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A guide to family group conferencing

What is a family meeting?

All families are unique, and come up against problems from time to time. Family Meetings are a way of supporting families to get together to discuss the issues, outline any worries and try and find solutions to the problems. The decision makers at family meetings are family members, and not those who work with them… It is about families being in charge of their lives.

A facilitator will help you arrange your family meeting. They are an ‘independent facilitator’ independent means that they are there to support you and will not be involved in making decisions about your family. During a Family Meeting, there is plenty of time for the family to meet alone.

Why have a family meeting?

We believe that when families are given the right information and support, they are very able to make the best decisions about their family. This is because we believe that nobody understands a family better than the people living in it.

We want to help your family make these decisions by offering all the necessary information and assistance you may need to come up with a plan.

What happens at a Family Meeting?

A Family Meeting will be held at a location that is convenient and comfortable for your family. The first part of the meeting will be led by the facilitator whose job it is to support the family to gather together at an agreed time and place. Firstly the facilitator will ensure that people who work with your family give you a clear and straightforward account of the issues and decisions to be made, and also what financial and other assistance could be available to help you and your family carry out any plans.

When you are ready, you will be left in private as a family, to talk things through together. If you need further information, the facilitator will always be on hand to help you with this. Your family may take some time to discuss the situation and decide on the best solution. There is no need to hurry. We will make your family as comfortable as possible and make sure there are things for the children to do, if necessary.

Families themselves may not always agree. If this happens, the facilitator will try to help the family come to an agreement.

What happens next?

When your family has worked out its decisions, the facilitator will rejoin you and go over the plan with you. If you require any help or support with finalising your plan the facilitator can help. This will help in making sure that those working with your family accept the plan.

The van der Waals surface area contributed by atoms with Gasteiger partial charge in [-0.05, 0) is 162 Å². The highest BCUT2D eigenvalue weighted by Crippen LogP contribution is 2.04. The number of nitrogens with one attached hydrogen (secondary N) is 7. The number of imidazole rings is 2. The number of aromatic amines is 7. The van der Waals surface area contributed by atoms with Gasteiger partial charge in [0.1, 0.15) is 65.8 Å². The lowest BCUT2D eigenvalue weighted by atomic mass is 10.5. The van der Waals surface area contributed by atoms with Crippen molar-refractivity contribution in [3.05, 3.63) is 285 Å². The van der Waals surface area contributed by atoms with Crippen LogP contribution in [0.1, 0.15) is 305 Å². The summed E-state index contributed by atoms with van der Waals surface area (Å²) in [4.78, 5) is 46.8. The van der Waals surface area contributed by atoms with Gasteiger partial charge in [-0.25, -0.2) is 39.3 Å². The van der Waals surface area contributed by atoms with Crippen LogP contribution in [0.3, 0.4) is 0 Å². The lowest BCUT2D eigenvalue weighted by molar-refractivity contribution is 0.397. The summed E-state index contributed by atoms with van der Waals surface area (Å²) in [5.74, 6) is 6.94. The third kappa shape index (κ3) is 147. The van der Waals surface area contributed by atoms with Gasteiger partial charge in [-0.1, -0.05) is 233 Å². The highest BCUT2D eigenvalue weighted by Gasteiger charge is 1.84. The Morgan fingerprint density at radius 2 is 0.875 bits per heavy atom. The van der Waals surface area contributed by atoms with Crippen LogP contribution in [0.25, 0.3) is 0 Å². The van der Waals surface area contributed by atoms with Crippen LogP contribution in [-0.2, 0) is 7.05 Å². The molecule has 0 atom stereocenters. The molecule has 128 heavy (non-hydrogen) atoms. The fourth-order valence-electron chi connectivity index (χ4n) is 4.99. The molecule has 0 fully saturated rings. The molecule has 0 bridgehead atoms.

The facilitator will then ask the lead professional to rejoin the meeting to agree the plan. Unless it is considered that the decisions and plans made by your family will put a young person in danger, the plan will be accepted and lead professionals will work with you to put the plan into action.

The facilitator will take the agreed plan away to type up and will send it to all whose who attended the meeting.

Do children and young people attend the family meeting?

Our view is that children and young people should always be invited to be involved in the Family Meeting. For a successful plan it is important that their wishes and feelings are taken into consideration by the adults. Families do usually include the children and young person in making plans, but if there are any real problems with this, the family can ask the facilitator to help.

What if I decide this is not for me, can I stop the process?

Yes, the process is totally voluntary.

Who should come to a Family Meeting?

Who comes to the Family Meeting will be different for each family. Some families maybe worried about certain relatives coming to the meeting. We should suggest that the best people to help a young person are nearly always their relatives.

Sometimes you will want family friends to attend, as they can feel more like family than relatives themselves. Any worries about who should attend can be discussed with your facilitator. In any discussions it is the needs and well being of the young person which is of greatest importance.

What about the cost of coming to a Family Meeting?

Children’s Services can help with things like transport, food and childcare. They will support you in the costs of coming to a Family Meeting.

What happens if Children’s Services do not agree with our plan?

Children’s services will only disagree with a plan if they think it will leave the child or young person at risk in some way. Where the plan is not accepted they will explain why. You may then decide to amend the plan or even hold another family meeting to change the plan.

What if things don’t get better?

A Family Meeting isn’t a magic wand. Everyone-you, your family and social worker- has to try their best to make the plan work. Often a second meeting in a few weeks or months time is a good way to see how it is going.